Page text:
G.) She was in two minds whether to speak of the feeling Corven’s face had roused in her. (J.
G.) I’m still in two minds about his proposals. (K..
H.) I was in twenty minds whether to go or stay. The following proverb warns us of danger of hesitation: He who hesitates is lost. (Hesitation causes one to lose one’s chances.) — like this; that’s that.
Somebody’d got to give you a good telling off. (B.
R.) I’d tell her off proper. (K.
M.) 66 to give a person a piece (bit) of one’s mind — to rebuke him; to tell him frankly what one thinks of him, his behaviour, etc. Oh, if I could only pay that woman, I’d give her a piece of my mind that she wouldn’t forget.
I’d tell her off proper. (K.
M.) I’d like to go back there and give them a piece of my mind — they’re asleep most of the time. (S.
One day he would forget himself and give her not a piece, but the whole of his mind. (S.
M.) to give a person a (good) dressing down — to scold or beat him Father gave Mary a dressing down when she told him that she had broken off the engagement. (K.
H.) to be (come) down on a person — to be severe upon him; to scold, blame or punish him You’ll have Zel down on you if you start shooting, Roy said. (J.
Ald.) My mother did not like it, and she came down on us severely. (B.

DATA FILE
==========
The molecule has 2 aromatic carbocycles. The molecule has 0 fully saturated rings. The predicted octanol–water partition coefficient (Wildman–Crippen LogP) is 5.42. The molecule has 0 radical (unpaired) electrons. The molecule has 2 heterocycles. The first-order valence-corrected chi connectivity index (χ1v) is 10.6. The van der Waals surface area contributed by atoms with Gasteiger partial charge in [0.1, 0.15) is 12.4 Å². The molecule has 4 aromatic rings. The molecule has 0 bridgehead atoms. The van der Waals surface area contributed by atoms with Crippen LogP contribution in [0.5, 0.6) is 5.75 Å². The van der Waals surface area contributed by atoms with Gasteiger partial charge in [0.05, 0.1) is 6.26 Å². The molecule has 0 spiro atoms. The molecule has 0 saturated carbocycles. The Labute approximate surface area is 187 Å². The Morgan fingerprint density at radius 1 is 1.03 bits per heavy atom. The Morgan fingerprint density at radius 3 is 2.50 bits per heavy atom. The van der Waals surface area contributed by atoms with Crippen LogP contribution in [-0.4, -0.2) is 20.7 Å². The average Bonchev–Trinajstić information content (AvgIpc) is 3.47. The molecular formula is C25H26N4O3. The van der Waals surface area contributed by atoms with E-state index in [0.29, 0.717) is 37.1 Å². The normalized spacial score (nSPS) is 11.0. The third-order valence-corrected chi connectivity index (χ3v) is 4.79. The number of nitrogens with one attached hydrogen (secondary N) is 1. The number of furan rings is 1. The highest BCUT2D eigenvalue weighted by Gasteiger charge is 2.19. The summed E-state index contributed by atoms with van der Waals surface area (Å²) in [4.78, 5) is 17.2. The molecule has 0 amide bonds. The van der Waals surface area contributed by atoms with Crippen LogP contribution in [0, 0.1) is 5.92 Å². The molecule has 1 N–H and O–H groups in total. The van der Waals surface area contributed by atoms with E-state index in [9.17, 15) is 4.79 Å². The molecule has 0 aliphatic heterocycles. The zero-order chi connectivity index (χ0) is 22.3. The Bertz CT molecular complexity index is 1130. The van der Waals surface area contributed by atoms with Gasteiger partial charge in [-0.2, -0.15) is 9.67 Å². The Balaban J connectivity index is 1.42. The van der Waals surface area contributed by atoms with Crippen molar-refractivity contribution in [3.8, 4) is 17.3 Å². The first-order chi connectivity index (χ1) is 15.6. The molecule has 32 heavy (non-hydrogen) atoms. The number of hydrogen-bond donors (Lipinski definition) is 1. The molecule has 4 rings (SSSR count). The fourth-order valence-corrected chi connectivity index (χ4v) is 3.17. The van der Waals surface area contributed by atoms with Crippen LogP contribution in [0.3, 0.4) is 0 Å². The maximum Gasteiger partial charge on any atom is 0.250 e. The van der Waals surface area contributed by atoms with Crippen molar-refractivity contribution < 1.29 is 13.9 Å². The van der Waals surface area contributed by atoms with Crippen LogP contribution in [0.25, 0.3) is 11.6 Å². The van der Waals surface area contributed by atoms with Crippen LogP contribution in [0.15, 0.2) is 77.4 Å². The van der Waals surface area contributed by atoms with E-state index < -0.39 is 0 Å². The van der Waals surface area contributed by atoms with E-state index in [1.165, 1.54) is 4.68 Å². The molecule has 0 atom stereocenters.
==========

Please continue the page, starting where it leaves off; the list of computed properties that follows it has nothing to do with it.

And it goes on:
H.) To be at a person means the same thing. Go on, he growled. Give me all my faults when you’re about it.
Suspicious! Jealous! You’ve been at me before! Oh, and I’m too young, I suppose. (A.
C.) He finds out eventually, and he’ll be at you in the end, ay, and make it a bitter end. (A.
C.) My mother is always at me about my behaviour at meals. (B.
H.) to give a person a good talking to — to scold or rebuke him I’ll give her a good talking to when she comes.
I’m not going to stand any of her nonsense. (B.
Sh.) I must give her a good talking to this afternoon, said Lewisham… (H.
W.) 3* 67 Give it him hot! is colloquial for rebuke him severely.
An official reprimand may be colloquially put in this way: to have (call) a person on the carpet (mat) — to censure; to summon for reprimand.
To be on the carpet (to be censured or summoned for reprimand) is also similarly used. The Headmaster had me on the mat this morning.